Imagine you're a British teenager in the mid-1960s. The new breed of English rock is taking over the world. Across the pond in America, the Beatles, Kinks, Rolling Stones, Animals, Troggs and Yardbirds can all be heard around the clock on U.S. radio. Back at home, though, the government controls the airwaves, through the dowdy BBC, and the government has decided that no one needs to hear this unseemly music.
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The pirates didn't last long, though. In the summer of 1967, the government shut them down with the Marine Broadcasting Offences Act, which made it a crime for any British subject to work on or supply their ships. But the outlaws won, in a way: Only weeks after they were crushed, the BBC started its own, rather pirate-like pop station, Radio 1. Mission accomplished, you might say.
The movie does a worthy job of capturing the spirit of those freewheeling years. And the film's soundtrack is as rousing as you'd expect, packed not just with predictable hits, but great one-offs by Chris Andrews, Sandy Shaw and The Crazy World of Arthur Brown. (One ringer, though: "Crimson and Clover" wasn't released until late '68, well after the pirates had chugged off into history.)
"Pirate Radio" came out in Britain last spring, encumbered by a terrible title: "The Boat That Rocked." That cut of the film ran well over two hours; it was savaged by critics and bombed at the box office. It has now been trimmed by 20 minutes, presumably making it move along a little faster. But the story, written by director Richard Curtis (who also wrote "Notting Hill" and "Four Weddings and a Funeral"), has structural problems that no amount of editing could finesse, and in the end they capsize the picture.
The movie opens with the arrival onboard Radio Rock of a teenager named Carl (Tom Sturridge — little-known here, but primed for larger stardom). Carl has been expelled from school and dispatched by his mother to spend time with his oddball godfather, Quinn (Bill Nighy), the ship's patrician owner and de facto captain. Carl soon bonds with the resident disc jockeys, among them an interloping American called the Count (Philip Seymour Hoffman); the party-prone Dave (Nick Frost, of "Hot Fuzz"); and a legendary British DJ named Gavin (Rhys Ifans), who's just back from a Stateside gig and ready to join the pirate-radio revolution. (Ifans, fitted out with a period velvet suit and smarmy on-air purr, is perfect in the role.) Carl also hooks up with Quinn's niece, Marianne, played by Talulah Riley. (With her pert bangs and mod togs, Riley might actually have stepped right out of the mid-'60s.)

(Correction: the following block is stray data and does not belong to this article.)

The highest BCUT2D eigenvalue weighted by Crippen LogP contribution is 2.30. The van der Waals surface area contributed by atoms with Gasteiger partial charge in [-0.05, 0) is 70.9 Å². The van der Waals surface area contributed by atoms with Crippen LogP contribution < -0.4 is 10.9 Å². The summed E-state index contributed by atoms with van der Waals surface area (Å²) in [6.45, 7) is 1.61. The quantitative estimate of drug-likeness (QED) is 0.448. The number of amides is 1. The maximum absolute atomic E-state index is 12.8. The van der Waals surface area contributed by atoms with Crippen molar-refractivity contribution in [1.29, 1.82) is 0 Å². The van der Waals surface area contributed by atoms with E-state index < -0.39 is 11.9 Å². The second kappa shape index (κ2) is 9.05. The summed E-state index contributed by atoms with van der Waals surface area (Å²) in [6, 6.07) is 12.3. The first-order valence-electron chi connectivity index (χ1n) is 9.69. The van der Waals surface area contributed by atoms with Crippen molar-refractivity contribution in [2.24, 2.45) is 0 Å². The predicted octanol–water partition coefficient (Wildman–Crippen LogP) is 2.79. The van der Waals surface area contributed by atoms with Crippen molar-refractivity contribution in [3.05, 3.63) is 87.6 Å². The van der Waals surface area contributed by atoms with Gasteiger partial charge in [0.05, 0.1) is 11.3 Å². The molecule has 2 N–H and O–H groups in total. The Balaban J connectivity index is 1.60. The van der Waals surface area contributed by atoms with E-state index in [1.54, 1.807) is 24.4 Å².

What follows is essentially a procession of scenes, some of them very funny. (Leading three visiting dollies off to his quarters, the Count inquires, "Do you mind if I call you all by the same name?") But they never quite cohere into a story. The subplot that has Carl searching for a father he's never known drags; and the movie grinds to a halt whenever Kenneth Branagh appears as a prissy government functionary obsessed with taking the pirates down. (With his prim mustache and sputtering pomposity, Branagh seems to be playing Peter Sellers in "I'm All Right Jack," the old Boulting brothers comedy.)
"Pirate Radio" can be commended to those who love the period and its music, or who enjoy the actors involved. (Emma Thompson and January Jones are also on hand, although so briefly you wonder if they just happened to be visiting the set the day their scenes were shot.) But the movie's a scattershot affair. And the ending is so wildly overdone that (spoiler here) it takes the whole picture down with the ship.
Don't miss Kurt Loder's review of "2012," also new in theaters this week.
Check out everything we've got on "Pirate Radio."
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